“We base our positions and interventions on evidence and sound science. We work collaboratively with other NGOs but also very much with industry or with governments and we're focused on finding realistic practical solutions—so taking a constructive approach to solving problems.”
“I mean we've found from our experience, both on the microbeads and as Annie just mentioned, on plastic pellets at the moment, that bringing together coalitions of either just NGOs or even wider involving industry organizations or associations can be a really really productive way of working and it obviously draws on the kind of strengths and different approaches. Often even amongst the NGO community, different organizations will have very different approaches and areas of expertise and bringing those together in coalitions is, I think, a really really effective way of working.”
“The basic challenges for these people to achieve sustainable development is how to become better organized to make the production more efficient. And when we're talking about efficiency, I think it's not just about the economic efficiency. It's also including taking into account the social and environmental efficiency. So that's our part of our work, to figure out [and identify] who are the champions or leaders that could be working with us together to make the best use of the advanced technologies, like information technologies, internet based technologies and and other new forms of management tools, so these young generations—we have seen that they adopted, like the wechat, the e-commerce platforms—try to gradually change the traditional practices fishing or fish farming practices and also build up the new relationship with their community members and the business partners outside communities.”
“[Banning] the single-use plastics might be a little bit over ambitious. Maybe if we just focus on one particular type of material or maybe in the one particular scenario, you know, what kind of use of those material by which group of people that might be more tangible. But it's better than not setting up an ambitious goal I think, because you know, it's like you have to set a bar very high… you want to achieve the 90 out of 100, then you probably can reach 75.”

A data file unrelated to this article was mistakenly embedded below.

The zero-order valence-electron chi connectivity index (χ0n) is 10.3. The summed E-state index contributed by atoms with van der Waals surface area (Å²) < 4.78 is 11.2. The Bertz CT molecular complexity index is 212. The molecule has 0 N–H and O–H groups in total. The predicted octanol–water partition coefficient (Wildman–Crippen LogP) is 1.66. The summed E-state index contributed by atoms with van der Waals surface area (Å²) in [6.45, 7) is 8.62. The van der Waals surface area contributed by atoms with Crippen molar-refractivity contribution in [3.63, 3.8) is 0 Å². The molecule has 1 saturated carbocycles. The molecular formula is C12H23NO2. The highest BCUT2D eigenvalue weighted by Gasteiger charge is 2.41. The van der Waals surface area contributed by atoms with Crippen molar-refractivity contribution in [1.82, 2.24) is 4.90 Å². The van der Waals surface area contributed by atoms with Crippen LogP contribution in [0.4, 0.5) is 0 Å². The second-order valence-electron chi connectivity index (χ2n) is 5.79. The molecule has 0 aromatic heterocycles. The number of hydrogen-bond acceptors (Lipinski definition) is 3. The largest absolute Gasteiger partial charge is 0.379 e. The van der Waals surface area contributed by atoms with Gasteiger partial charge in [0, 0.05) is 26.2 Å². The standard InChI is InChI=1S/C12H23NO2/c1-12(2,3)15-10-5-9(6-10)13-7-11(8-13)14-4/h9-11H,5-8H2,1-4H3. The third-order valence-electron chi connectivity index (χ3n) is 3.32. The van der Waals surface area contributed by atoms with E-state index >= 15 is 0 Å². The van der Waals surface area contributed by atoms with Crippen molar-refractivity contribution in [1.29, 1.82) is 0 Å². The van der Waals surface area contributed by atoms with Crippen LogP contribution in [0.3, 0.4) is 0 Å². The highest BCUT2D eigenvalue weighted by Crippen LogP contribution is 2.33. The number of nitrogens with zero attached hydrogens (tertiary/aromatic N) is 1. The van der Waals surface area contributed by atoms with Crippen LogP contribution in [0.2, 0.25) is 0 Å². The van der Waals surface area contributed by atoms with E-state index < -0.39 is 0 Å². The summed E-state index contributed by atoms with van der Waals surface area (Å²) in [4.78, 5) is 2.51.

"Compared to the agricultural space, progress in the fishing industry is not as obvious. The government has pushed recycling and reuse of fishing devices to enhance the responsibility of producers and users and to reduce ghost-fishing nets, but these programs have not become mandatory yet."
"Hainan does not have the same large-scale as other fishing areas. Logistics and transportation are expensive so it is difficult to form a commercial recycling model [for marine plastics], so we need government intervention and public-sector intervention."
"Through MARPOL, we have a good management system for [trash produced by] commercial vessels, but fishing boats are smaller with limited space and their production area is spread out so there are a lot of challenges in managing the trash they create"
"Styrofoam can be reduced to one-fiftieth of its original volume using machines that compress it in fish markets, like Tsukiji Fish Market, all over Japan"
"Containers comprise more than half of the EPS used in Japan each year. From the household level, major EPS Styrofoam streams are PSP trays and fish boxes from fish markets."
"The majority of the Styrofoam collection volume in Japan is coming from voluntary collection programs organized by shops and recyclers where consumers wash their used PSP trays and bring them when they go shopping."
"We don’t have initiatives to prohibit the use of Styrofoam [in Japan] so far. [Local governments, cities, and supermarkets] have already invested in recycling facilities, so we will continue to use styrofoam in Japan somehow"
Han Han 韩寒
Li Jinsong 李劲松
China Environment Forum